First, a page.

Tuesday, August 28, 2012

Me and You

In dangerous situations, when the heart is exhilarated, people are more susceptible to falling in love. At least that’s what I’ve heard. I think that must be Niccolo Ammaniti’s trick in getting readers to fall in love with his characters. “Me and You” tells the story of Lorenzo, a socially awkward boy who hides in a cellar to cover up a lie that he went skiing with friends for a week. In reality, he doesn’t have any friends, but his mother looked so pleased when Lorenzo announced this plan, he couldn’t own up to his lie.

The character Lorenzo is so genuine. Reading about him is a privilege because you get a chance to know him at an interesting stage of life, before he grows up. Although he’s hiding from the world, his character is completely revealed to readers. He has a wonderful imagination. He envisions himself carrying out secret missions and saving the world when really he’s just trying not to be discovered in his secret hideout.

We never find out if Lorenzo had to fess up to his lie. I assume that he didn’t, that his secret stayed safe between him and another central character. The book is sandwiched between two snippets of Lorenzo as an adult, but we don’t learn much about him as an adult, which is the way it should be. I’m thinking of Don Delillo’s book “Underworld” and how the portrayal of Nick as an adult ruined the novel for me. If the reader is only given a glimpse of a character, it’s like recalling a happy memory, maybe of a time you were in love before the relationship went to hell or a magical time during childhood when you lived in the moment, instead of always thinking about what needed to be done or regretting a bushel of mistakes, as adults often do.

Niccolo Ammaniti has been called a modern day Charles Dickens for his compassionate portrayals of children. This is the second book by him that has blown me away, the first being “I’m Not Scared.” He really is a perfect story teller. I read “Me and You” on a park bench and as I ambled back home, I let a parade of blissful memories cross my mind, just small details of life. I remembered when I was 19, sitting by a lake next to a man who softly massaged my hands, while I talked incessantly about who knows what, trying to act oblivious to him wanting to kiss me. I remembered, as a kid, considering a friend’s comment that the smell of pavement after rain was identical to the smell of eggs in a frying pan. And I remembered the two times in my life that a boyfriend cooked me breakfast. If I were to drag these stories on they would turn bitter and I’m pretty sure readers would lose interest.

The magic of Niccolo Ammaniti’s writing is that he knows when to stop, how to supply his readers with just enough information to leave them satisfied.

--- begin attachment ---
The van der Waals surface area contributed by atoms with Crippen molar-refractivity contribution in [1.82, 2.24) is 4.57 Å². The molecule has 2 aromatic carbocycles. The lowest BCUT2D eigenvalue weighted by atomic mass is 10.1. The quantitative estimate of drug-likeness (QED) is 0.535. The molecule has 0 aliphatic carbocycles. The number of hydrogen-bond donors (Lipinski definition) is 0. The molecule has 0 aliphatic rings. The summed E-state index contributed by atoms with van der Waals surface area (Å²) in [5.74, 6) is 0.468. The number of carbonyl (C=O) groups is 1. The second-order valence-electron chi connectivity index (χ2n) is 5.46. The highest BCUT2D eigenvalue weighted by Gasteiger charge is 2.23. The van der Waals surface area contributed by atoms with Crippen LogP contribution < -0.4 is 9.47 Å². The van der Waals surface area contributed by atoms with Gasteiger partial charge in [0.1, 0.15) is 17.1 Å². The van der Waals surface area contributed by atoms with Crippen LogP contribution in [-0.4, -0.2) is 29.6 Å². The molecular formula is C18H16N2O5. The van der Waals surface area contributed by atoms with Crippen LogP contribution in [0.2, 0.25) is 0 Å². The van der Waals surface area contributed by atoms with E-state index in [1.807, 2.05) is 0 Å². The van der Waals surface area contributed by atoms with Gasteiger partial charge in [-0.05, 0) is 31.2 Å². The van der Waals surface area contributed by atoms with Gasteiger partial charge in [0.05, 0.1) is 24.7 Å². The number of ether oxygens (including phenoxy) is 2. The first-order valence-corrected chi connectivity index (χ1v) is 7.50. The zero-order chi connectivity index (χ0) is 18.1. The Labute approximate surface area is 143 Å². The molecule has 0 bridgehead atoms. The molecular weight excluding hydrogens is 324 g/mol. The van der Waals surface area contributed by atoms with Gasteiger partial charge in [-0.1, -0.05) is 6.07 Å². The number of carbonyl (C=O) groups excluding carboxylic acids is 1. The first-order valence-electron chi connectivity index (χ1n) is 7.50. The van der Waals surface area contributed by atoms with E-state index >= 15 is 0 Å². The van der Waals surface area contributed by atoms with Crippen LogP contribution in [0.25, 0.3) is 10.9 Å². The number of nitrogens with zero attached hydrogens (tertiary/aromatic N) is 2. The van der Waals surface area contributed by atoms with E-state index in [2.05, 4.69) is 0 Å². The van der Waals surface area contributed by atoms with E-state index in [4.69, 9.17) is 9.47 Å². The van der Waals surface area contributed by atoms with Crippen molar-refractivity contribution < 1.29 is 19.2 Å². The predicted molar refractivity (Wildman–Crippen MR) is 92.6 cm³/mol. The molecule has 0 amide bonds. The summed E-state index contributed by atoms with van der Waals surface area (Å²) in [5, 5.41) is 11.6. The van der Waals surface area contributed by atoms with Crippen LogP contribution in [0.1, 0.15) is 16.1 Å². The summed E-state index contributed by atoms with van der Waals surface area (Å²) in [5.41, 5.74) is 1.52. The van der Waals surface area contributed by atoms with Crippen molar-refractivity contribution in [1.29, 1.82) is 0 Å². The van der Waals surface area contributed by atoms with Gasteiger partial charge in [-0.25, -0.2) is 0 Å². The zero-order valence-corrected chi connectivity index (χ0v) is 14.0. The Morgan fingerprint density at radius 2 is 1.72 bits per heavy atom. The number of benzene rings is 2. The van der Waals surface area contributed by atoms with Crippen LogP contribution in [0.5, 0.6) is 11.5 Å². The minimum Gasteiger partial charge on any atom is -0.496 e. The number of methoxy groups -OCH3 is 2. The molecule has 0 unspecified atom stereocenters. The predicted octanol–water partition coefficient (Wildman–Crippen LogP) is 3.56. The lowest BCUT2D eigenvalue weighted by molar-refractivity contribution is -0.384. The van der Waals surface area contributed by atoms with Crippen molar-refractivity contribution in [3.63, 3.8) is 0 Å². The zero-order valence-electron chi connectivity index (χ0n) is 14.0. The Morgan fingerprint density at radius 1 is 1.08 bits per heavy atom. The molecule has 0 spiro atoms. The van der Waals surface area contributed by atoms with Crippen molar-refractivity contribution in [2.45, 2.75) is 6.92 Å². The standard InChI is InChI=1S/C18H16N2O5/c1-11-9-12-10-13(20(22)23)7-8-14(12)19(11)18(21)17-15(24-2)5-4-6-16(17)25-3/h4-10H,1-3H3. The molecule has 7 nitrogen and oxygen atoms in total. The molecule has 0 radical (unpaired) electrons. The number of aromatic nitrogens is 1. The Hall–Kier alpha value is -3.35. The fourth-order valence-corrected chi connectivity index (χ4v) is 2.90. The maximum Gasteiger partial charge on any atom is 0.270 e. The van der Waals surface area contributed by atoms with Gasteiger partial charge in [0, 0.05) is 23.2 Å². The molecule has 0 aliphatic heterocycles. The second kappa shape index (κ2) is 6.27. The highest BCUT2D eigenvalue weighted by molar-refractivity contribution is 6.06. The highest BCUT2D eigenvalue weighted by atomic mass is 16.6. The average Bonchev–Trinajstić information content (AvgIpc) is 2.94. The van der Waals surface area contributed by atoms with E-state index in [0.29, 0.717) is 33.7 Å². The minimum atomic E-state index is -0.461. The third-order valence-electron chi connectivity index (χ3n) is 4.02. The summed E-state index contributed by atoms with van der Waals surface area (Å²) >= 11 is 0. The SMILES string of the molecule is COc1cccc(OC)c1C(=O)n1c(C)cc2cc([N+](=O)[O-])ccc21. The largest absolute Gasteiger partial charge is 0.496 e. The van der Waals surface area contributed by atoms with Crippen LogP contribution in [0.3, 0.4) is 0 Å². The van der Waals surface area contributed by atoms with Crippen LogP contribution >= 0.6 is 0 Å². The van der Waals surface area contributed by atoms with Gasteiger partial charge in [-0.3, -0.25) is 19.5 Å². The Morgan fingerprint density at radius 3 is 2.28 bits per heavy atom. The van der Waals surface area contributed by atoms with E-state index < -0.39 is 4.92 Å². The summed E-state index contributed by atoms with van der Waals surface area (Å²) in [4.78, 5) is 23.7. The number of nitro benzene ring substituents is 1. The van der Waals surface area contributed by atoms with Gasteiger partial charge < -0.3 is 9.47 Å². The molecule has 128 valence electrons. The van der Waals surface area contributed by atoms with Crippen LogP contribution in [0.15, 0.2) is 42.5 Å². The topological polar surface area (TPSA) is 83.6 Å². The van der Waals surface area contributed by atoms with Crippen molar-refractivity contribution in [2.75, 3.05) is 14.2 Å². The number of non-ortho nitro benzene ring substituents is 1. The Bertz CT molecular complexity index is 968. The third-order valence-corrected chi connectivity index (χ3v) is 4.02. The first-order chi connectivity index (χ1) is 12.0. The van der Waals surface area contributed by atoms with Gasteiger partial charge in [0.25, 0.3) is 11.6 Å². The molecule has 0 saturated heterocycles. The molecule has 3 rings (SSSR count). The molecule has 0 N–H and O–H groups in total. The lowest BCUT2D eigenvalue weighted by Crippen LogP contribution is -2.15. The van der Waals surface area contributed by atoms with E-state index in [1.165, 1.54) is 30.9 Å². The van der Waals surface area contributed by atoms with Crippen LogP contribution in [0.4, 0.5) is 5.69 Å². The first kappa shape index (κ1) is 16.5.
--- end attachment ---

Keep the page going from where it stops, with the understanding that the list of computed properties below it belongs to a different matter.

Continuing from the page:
Tuesday, August 21, 2012

I Look Divine

In between satisfying intakes of Christopher Coe’s slim masterpiece, “I Look Divine,” I paused to contemplate the content of the fan letter I would write to him. I also imagined us meeting and talking about literature at a sidewalk cafĂ© in Paris since his author biography stated that he split his time between Paris and New York. It always seemed to be an indication of sophistication and worldliness to state that you split your time between two big cities.

This book is tragic because its main character, Nicholas, is inflicted with too much self-love. This posterboy of vanity loves anything that reflects his own image, such as lacquered tables and mirror frames with shots of himself inside. The story is told by his brother, who is fascinated by his brother’s pretentious vocabulary, calculated expressions and manipulative games. Although Nicholas was declared a genius when he was a child and had outshone him at nearly everything, the narrator seems to view Nicholas tragically because he knows that if Nicholas determines his value in his looks, there is nothing to envy.

When I searched for more information about Christopher Coe, I was mainly hoping he had written more than one book. It hadn’t occurred to me that he might have died, but it turns out that in 1994, this talented writer died of AIDS. At least I have one thing to be glad about. Christopher Coe wrote another book called "Such Times," which I hope to enjoy as much as “I Look Divine.” 

Thursday, August 16, 2012

Alice Doesn't Live Here Anymore

I absolutely adored this movie. Set in the 1970's, this film tells the story of Alice, a widowed housewife who hits the road with her twelve-year-old son, wanting to fulfill her childhood dream of becoming a singer. Her struggle to make ends meet in a male-dominated world is doubled by her debilitating need to always have a man around.